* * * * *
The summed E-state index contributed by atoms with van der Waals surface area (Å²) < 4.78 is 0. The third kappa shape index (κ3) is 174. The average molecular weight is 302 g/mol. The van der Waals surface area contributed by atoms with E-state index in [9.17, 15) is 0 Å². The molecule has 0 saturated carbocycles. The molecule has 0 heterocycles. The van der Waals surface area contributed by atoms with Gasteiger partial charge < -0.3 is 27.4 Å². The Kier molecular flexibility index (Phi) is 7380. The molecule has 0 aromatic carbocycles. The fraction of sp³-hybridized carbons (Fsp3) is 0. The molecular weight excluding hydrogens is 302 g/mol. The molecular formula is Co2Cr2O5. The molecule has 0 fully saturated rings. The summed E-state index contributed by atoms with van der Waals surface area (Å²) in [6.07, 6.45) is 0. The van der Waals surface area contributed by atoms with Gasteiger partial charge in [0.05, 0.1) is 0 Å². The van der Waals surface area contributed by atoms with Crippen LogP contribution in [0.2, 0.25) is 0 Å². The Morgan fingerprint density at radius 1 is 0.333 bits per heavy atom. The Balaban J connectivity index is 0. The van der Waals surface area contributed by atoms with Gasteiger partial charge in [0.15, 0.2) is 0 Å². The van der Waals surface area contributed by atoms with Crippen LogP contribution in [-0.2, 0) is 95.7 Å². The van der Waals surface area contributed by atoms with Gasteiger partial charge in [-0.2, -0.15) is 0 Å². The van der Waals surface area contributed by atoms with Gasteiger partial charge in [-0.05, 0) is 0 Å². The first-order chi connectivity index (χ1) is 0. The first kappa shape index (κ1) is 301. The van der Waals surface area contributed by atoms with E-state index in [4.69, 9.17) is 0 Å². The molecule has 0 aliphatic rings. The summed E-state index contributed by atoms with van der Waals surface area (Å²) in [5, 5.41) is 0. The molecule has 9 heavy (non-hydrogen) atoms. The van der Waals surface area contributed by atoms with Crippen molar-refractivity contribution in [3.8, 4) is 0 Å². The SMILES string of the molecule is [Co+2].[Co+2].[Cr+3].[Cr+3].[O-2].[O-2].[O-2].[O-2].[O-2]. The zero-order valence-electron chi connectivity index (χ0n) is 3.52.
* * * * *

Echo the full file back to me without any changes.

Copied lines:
The summed E-state index contributed by atoms with van der Waals surface area (Å²) < 4.78 is 0. The third kappa shape index (κ3) is 174. The average molecular weight is 302 g/mol. The van der Waals surface area contributed by atoms with E-state index in [9.17, 15) is 0 Å². The molecule has 0 saturated carbocycles. The molecule has 0 heterocycles. The van der Waals surface area contributed by atoms with Gasteiger partial charge < -0.3 is 27.4 Å². The Kier molecular flexibility index (Phi) is 7380. The molecule has 0 aromatic carbocycles. The fraction of sp³-hybridized carbons (Fsp3) is 0. The molecular weight excluding hydrogens is 302 g/mol. The molecular formula is Co2Cr2O5. The molecule has 0 fully saturated rings. The summed E-state index contributed by atoms with van der Waals surface area (Å²) in [6.07, 6.45) is 0. The van der Waals surface area contributed by atoms with Gasteiger partial charge in [0.05, 0.1) is 0 Å². The van der Waals surface area contributed by atoms with Crippen LogP contribution in [0.2, 0.25) is 0 Å². The Morgan fingerprint density at radius 1 is 0.333 bits per heavy atom. The Balaban J connectivity index is 0. The van der Waals surface area contributed by atoms with Gasteiger partial charge in [0.15, 0.2) is 0 Å². The van der Waals surface area contributed by atoms with Crippen LogP contribution in [-0.2, 0) is 95.7 Å². The van der Waals surface area contributed by atoms with Gasteiger partial charge in [-0.2, -0.15) is 0 Å². The van der Waals surface area contributed by atoms with Gasteiger partial charge in [-0.05, 0) is 0 Å². The first-order chi connectivity index (χ1) is 0. The first kappa shape index (κ1) is 301. The van der Waals surface area contributed by atoms with E-state index in [4.69, 9.17) is 0 Å². The molecule has 0 aliphatic rings. The summed E-state index contributed by atoms with van der Waals surface area (Å²) in [5, 5.41) is 0. The molecule has 9 heavy (non-hydrogen) atoms. The van der Waals surface area contributed by atoms with Crippen molar-refractivity contribution in [3.8, 4) is 0 Å². The SMILES string of the molecule is [Co+2].[Co+2].[Cr+3].[Cr+3].[O-2].[O-2].[O-2].[O-2].[O-2]. The zero-order valence-electron chi connectivity index (χ0n) is 3.52.